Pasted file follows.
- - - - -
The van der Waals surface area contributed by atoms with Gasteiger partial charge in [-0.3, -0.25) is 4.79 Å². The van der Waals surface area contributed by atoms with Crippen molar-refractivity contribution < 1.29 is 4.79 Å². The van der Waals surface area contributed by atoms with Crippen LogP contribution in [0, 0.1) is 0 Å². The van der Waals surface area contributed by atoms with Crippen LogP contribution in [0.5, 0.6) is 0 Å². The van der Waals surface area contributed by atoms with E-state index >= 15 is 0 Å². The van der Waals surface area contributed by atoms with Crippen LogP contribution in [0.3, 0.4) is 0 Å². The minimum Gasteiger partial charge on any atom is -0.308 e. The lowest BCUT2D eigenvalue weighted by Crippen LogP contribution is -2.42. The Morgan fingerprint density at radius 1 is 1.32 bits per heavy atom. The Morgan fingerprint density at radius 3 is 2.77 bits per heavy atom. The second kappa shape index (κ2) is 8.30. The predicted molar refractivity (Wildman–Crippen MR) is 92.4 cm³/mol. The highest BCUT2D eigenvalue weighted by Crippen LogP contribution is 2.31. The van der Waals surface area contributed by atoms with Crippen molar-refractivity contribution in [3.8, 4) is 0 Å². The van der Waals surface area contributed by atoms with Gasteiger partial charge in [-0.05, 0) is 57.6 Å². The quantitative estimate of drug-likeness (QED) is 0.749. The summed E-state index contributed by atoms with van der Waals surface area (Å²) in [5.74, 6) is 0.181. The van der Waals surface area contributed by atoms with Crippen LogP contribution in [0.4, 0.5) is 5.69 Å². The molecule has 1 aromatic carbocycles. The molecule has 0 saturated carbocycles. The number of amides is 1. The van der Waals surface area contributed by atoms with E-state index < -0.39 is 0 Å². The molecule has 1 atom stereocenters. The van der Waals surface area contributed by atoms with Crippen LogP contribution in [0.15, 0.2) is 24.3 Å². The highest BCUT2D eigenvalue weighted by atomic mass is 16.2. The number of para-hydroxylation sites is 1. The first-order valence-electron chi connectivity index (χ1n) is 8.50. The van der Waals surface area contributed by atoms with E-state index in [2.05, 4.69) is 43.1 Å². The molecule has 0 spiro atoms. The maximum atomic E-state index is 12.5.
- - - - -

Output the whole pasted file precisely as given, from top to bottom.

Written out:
The van der Waals surface area contributed by atoms with Gasteiger partial charge in [-0.3, -0.25) is 4.79 Å². The van der Waals surface area contributed by atoms with Crippen molar-refractivity contribution < 1.29 is 4.79 Å². The van der Waals surface area contributed by atoms with Crippen LogP contribution in [0, 0.1) is 0 Å². The van der Waals surface area contributed by atoms with Crippen LogP contribution in [0.5, 0.6) is 0 Å². The van der Waals surface area contributed by atoms with E-state index >= 15 is 0 Å². The van der Waals surface area contributed by atoms with Crippen LogP contribution in [0.3, 0.4) is 0 Å². The minimum Gasteiger partial charge on any atom is -0.308 e. The lowest BCUT2D eigenvalue weighted by Crippen LogP contribution is -2.42. The Morgan fingerprint density at radius 1 is 1.32 bits per heavy atom. The Morgan fingerprint density at radius 3 is 2.77 bits per heavy atom. The second kappa shape index (κ2) is 8.30. The predicted molar refractivity (Wildman–Crippen MR) is 92.4 cm³/mol. The highest BCUT2D eigenvalue weighted by Crippen LogP contribution is 2.31. The van der Waals surface area contributed by atoms with Crippen molar-refractivity contribution in [3.8, 4) is 0 Å². The van der Waals surface area contributed by atoms with Gasteiger partial charge in [-0.05, 0) is 57.6 Å². The quantitative estimate of drug-likeness (QED) is 0.749. The summed E-state index contributed by atoms with van der Waals surface area (Å²) in [5.74, 6) is 0.181. The van der Waals surface area contributed by atoms with Crippen LogP contribution in [0.4, 0.5) is 5.69 Å². The molecule has 1 aromatic carbocycles. The molecule has 0 saturated carbocycles. The number of amides is 1. The van der Waals surface area contributed by atoms with E-state index < -0.39 is 0 Å². The molecule has 1 atom stereocenters. The van der Waals surface area contributed by atoms with Crippen LogP contribution in [0.15, 0.2) is 24.3 Å². The highest BCUT2D eigenvalue weighted by atomic mass is 16.2. The number of para-hydroxylation sites is 1. The first-order valence-electron chi connectivity index (χ1n) is 8.50. The van der Waals surface area contributed by atoms with E-state index in [2.05, 4.69) is 43.1 Å². The molecule has 0 spiro atoms. The maximum atomic E-state index is 12.5.